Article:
Currently, the Native Disciples are working to catch up.

After wrecking their car, the boys try to push it out of a snowy ditch.

After wrecking their car, the boys try to push it out of a snowy ditch.

At a snow-covered, Y-shaped intersection on the White Earth Reservation, the twins’ beastly Chevy Caprice turned left, jerked right, then banked left again before missing its turn and gliding up a hill, narrowly avoiding a head-on collision with a thicket of trees. The car bounced and jerked, then jackknifed into the air, its headlights illuminating the ice-covered treetops for a moment before returning to earth with a crash, blowing out its two front tires and careening into a ditch.

The engine died and the entire car steamed in the snow. The car’s occupants spilled out, wide-eyed and confused and screaming with laughter.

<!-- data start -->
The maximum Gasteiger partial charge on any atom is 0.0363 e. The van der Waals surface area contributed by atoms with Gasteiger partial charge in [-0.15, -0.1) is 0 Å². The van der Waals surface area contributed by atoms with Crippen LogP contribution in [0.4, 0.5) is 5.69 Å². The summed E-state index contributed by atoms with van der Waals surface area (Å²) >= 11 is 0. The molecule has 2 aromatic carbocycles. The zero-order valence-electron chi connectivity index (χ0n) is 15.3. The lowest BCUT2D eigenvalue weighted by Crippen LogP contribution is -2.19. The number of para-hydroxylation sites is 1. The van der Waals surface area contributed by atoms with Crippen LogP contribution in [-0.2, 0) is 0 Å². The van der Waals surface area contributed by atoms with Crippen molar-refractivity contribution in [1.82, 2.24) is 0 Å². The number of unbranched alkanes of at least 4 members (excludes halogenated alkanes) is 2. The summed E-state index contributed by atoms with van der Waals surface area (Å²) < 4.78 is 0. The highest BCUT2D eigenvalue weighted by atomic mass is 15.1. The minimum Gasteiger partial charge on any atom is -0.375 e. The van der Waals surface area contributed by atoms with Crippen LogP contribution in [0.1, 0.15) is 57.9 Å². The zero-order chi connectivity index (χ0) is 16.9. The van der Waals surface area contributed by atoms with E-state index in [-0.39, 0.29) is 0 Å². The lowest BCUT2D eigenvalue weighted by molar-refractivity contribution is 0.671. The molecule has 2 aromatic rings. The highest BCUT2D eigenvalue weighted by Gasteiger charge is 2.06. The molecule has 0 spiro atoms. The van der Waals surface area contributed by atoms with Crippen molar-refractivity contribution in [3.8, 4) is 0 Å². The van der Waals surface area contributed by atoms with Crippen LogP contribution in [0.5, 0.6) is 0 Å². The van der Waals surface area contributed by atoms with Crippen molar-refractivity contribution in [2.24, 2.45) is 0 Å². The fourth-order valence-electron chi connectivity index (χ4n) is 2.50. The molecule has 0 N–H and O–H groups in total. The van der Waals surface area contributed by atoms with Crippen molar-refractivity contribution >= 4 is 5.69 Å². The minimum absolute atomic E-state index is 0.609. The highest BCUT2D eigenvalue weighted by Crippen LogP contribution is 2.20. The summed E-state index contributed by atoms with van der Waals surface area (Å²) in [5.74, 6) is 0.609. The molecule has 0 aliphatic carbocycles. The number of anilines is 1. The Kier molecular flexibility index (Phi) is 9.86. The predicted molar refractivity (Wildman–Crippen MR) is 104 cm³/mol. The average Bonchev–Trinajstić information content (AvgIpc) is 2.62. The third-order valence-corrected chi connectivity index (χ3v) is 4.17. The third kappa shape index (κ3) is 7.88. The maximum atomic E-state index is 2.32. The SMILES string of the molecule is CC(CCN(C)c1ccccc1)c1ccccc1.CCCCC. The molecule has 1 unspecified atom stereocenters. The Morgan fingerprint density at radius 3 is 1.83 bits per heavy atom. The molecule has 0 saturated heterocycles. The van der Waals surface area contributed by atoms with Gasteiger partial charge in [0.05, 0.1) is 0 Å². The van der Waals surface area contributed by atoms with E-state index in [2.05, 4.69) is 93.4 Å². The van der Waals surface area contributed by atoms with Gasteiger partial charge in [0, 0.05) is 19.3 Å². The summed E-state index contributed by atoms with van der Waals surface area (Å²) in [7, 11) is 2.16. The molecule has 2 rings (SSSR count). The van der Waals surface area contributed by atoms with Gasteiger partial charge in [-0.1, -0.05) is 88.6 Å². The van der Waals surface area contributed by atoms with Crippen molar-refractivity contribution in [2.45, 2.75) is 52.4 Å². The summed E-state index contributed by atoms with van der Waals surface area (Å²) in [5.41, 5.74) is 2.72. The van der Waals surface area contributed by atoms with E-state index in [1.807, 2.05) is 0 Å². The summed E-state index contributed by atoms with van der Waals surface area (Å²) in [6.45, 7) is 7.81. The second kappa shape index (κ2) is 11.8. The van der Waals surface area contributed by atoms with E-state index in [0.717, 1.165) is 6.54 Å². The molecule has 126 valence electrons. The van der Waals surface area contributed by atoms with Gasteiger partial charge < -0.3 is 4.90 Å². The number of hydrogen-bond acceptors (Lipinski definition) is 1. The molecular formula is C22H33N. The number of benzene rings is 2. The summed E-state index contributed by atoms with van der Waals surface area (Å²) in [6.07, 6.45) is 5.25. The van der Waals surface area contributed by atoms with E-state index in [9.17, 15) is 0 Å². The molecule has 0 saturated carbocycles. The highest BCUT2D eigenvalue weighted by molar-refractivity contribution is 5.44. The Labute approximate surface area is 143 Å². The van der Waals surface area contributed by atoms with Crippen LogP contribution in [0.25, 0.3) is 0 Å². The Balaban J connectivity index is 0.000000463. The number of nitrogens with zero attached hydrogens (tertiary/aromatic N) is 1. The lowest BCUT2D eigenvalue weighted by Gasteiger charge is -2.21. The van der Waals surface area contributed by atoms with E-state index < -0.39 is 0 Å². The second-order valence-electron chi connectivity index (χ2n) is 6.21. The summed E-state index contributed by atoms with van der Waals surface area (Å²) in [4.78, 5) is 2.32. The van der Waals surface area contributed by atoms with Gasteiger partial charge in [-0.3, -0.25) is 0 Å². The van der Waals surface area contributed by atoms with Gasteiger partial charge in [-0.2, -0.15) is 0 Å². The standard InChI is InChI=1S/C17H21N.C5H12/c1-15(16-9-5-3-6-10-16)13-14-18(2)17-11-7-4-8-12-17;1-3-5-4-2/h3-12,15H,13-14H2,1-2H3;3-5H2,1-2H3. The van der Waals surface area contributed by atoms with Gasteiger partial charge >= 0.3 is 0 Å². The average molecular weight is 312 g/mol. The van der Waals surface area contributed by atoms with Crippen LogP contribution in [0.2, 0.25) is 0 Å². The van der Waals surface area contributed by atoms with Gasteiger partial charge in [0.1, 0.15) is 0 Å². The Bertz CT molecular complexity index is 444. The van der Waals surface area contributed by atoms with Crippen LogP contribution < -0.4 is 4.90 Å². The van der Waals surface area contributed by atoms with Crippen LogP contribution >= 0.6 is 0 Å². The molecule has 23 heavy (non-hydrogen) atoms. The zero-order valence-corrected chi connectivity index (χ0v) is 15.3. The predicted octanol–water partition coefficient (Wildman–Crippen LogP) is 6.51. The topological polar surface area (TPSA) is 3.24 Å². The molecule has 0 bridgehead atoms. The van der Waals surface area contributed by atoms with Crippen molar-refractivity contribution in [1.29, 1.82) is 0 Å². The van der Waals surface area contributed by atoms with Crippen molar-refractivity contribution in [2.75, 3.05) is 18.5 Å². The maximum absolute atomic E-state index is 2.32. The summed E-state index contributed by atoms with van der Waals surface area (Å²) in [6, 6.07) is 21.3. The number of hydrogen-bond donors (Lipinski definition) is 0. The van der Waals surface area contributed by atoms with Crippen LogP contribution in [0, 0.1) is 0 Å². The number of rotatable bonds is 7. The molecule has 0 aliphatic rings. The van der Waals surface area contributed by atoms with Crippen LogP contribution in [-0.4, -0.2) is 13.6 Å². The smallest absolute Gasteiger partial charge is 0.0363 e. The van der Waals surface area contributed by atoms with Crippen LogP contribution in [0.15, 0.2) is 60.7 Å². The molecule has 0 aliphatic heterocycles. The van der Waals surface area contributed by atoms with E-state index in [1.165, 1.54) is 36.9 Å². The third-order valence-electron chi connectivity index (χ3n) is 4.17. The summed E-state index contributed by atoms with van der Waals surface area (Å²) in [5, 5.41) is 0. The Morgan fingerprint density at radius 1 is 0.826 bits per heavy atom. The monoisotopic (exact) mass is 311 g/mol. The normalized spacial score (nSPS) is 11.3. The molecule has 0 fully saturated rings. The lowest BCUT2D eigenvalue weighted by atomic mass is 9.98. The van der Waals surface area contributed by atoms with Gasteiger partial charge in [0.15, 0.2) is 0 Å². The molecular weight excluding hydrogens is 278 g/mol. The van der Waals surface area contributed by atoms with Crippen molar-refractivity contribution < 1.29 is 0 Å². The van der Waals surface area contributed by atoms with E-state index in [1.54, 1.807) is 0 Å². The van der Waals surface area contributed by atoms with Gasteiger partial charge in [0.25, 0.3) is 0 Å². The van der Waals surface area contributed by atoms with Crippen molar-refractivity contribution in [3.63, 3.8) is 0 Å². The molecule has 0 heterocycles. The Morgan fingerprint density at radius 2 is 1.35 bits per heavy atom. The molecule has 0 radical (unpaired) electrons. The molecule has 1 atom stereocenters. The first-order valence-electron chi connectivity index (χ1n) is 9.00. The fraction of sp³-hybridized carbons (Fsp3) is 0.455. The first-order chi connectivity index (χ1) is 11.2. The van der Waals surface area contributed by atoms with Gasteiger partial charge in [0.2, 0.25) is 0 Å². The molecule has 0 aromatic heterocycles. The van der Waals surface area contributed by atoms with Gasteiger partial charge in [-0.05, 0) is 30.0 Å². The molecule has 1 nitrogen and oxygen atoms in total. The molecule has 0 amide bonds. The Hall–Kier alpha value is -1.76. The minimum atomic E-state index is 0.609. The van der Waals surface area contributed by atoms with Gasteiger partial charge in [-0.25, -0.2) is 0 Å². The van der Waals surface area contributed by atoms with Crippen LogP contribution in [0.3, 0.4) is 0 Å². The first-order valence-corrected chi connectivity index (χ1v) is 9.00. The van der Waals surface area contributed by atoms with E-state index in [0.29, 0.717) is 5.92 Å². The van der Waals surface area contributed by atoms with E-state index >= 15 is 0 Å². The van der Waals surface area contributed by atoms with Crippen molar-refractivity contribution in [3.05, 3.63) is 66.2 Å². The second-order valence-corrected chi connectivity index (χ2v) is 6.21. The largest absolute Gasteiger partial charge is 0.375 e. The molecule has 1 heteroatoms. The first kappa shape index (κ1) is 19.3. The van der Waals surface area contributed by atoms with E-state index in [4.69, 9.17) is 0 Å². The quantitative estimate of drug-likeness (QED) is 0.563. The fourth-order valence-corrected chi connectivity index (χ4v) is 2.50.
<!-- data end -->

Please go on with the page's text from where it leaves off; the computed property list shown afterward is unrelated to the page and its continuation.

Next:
Senister looked on in disbelief: Almost half of the White Earth chapter of the Native Disciples was now stuck on the side of a snow-covered reservation back road in the middle of the woods. Some of the boys laughed and giggled while others opened fresh beers or walked to the side of the road to pee.

“Dell, where the hell are we right now?” demanded Senister.

“I don’t know, bro,” replied Dell as he took a swig of beer.

“We’re in your neck of the woods, dude, and you got us messed up out here!” yelled Senister. “This is not how capos operate!”

“Yeah,” replied Dell as he finished his beer and tossed it toward the woods.

“You take orders, and if you don’t, we have something for you when you don’t want to listen to us,” said Senister. “You might not know, but we’re a part of something. What do you call that in college?”

Everyone thought about it for a moment.

“A sorority,” someone answered.

“It’s like a sorority, you know what I mean? You gotta keep your people in line,” yelled Senister. “If we have to come up here and show you brothers what to do, we can do that.”